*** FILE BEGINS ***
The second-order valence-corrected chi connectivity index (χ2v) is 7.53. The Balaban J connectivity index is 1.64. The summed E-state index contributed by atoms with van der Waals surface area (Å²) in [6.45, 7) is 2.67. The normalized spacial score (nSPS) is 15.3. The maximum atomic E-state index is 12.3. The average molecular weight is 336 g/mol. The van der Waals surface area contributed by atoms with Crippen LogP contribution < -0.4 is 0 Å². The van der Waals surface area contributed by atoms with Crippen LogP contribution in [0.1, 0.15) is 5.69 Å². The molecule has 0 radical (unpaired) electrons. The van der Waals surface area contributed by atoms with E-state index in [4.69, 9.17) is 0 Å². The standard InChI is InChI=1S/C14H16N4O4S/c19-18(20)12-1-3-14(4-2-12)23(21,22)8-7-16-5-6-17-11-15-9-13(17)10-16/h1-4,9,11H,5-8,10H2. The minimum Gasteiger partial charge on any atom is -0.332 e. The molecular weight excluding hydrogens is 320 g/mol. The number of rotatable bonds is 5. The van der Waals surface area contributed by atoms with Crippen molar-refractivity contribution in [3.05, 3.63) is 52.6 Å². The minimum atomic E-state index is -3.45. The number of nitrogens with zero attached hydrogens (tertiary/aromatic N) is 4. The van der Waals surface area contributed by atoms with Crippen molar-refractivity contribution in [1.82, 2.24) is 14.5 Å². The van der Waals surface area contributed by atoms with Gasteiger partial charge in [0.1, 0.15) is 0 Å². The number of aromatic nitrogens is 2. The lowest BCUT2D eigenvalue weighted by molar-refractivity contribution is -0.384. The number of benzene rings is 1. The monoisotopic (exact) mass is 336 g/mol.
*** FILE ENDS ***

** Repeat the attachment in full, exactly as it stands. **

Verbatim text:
The second-order valence-corrected chi connectivity index (χ2v) is 7.53. The Balaban J connectivity index is 1.64. The summed E-state index contributed by atoms with van der Waals surface area (Å²) in [6.45, 7) is 2.67. The normalized spacial score (nSPS) is 15.3. The maximum atomic E-state index is 12.3. The average molecular weight is 336 g/mol. The van der Waals surface area contributed by atoms with Crippen LogP contribution < -0.4 is 0 Å². The van der Waals surface area contributed by atoms with Crippen LogP contribution in [0.1, 0.15) is 5.69 Å². The molecule has 0 radical (unpaired) electrons. The van der Waals surface area contributed by atoms with E-state index in [4.69, 9.17) is 0 Å². The standard InChI is InChI=1S/C14H16N4O4S/c19-18(20)12-1-3-14(4-2-12)23(21,22)8-7-16-5-6-17-11-15-9-13(17)10-16/h1-4,9,11H,5-8,10H2. The minimum Gasteiger partial charge on any atom is -0.332 e. The molecular weight excluding hydrogens is 320 g/mol. The number of rotatable bonds is 5. The van der Waals surface area contributed by atoms with Crippen molar-refractivity contribution in [3.05, 3.63) is 52.6 Å². The minimum atomic E-state index is -3.45. The number of nitrogens with zero attached hydrogens (tertiary/aromatic N) is 4. The van der Waals surface area contributed by atoms with Crippen molar-refractivity contribution in [1.82, 2.24) is 14.5 Å². The van der Waals surface area contributed by atoms with Gasteiger partial charge in [0.1, 0.15) is 0 Å². The number of aromatic nitrogens is 2. The lowest BCUT2D eigenvalue weighted by molar-refractivity contribution is -0.384. The number of benzene rings is 1. The monoisotopic (exact) mass is 336 g/mol.